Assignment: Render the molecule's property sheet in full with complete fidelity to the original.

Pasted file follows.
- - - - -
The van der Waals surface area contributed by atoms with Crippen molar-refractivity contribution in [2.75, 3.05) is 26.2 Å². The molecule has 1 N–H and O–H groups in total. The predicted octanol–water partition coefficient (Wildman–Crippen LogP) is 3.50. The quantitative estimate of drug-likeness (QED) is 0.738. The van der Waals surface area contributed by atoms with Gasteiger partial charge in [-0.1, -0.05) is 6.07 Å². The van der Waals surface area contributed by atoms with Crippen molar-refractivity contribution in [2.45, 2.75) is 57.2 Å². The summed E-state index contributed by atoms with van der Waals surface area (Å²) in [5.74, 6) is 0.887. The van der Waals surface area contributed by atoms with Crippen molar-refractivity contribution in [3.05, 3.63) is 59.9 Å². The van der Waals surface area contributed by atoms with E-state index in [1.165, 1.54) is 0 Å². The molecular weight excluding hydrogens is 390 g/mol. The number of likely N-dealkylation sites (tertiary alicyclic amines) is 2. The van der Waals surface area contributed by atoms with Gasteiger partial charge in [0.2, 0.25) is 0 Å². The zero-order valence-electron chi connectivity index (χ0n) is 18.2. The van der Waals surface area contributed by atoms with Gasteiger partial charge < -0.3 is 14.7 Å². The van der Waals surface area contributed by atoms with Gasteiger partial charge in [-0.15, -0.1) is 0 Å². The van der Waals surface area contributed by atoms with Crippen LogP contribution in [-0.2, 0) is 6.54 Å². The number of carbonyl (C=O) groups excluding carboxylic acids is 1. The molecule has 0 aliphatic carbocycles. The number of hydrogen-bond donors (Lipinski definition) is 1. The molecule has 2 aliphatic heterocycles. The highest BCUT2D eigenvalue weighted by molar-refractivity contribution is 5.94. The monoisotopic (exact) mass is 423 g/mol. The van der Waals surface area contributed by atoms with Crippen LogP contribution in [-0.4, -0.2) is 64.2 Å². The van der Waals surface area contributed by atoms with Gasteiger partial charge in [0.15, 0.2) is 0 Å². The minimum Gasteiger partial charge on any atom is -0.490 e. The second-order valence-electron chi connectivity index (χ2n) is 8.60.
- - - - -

The van der Waals surface area contributed by atoms with Crippen molar-refractivity contribution in [2.75, 3.05) is 26.2 Å². The molecule has 1 N–H and O–H groups in total. The predicted octanol–water partition coefficient (Wildman–Crippen LogP) is 3.50. The quantitative estimate of drug-likeness (QED) is 0.738. The van der Waals surface area contributed by atoms with Gasteiger partial charge in [-0.1, -0.05) is 6.07 Å². The van der Waals surface area contributed by atoms with Crippen molar-refractivity contribution in [2.45, 2.75) is 57.2 Å². The summed E-state index contributed by atoms with van der Waals surface area (Å²) in [5.74, 6) is 0.887. The van der Waals surface area contributed by atoms with Crippen molar-refractivity contribution in [3.05, 3.63) is 59.9 Å². The van der Waals surface area contributed by atoms with E-state index in [1.165, 1.54) is 0 Å². The molecular weight excluding hydrogens is 390 g/mol. The number of likely N-dealkylation sites (tertiary alicyclic amines) is 2. The van der Waals surface area contributed by atoms with Gasteiger partial charge in [0.2, 0.25) is 0 Å². The zero-order valence-electron chi connectivity index (χ0n) is 18.2. The van der Waals surface area contributed by atoms with Gasteiger partial charge < -0.3 is 14.7 Å². The van der Waals surface area contributed by atoms with Gasteiger partial charge in [-0.15, -0.1) is 0 Å². The van der Waals surface area contributed by atoms with Crippen LogP contribution in [-0.2, 0) is 6.54 Å². The number of carbonyl (C=O) groups excluding carboxylic acids is 1. The molecule has 0 aliphatic carbocycles. The number of hydrogen-bond donors (Lipinski definition) is 1. The molecule has 2 aliphatic heterocycles. The highest BCUT2D eigenvalue weighted by molar-refractivity contribution is 5.94. The monoisotopic (exact) mass is 423 g/mol. The van der Waals surface area contributed by atoms with Crippen LogP contribution in [-0.4, -0.2) is 64.2 Å². The van der Waals surface area contributed by atoms with Gasteiger partial charge in [0.15, 0.2) is 0 Å². The minimum Gasteiger partial charge on any atom is -0.490 e. The second-order valence-electron chi connectivity index (χ2n) is 8.60.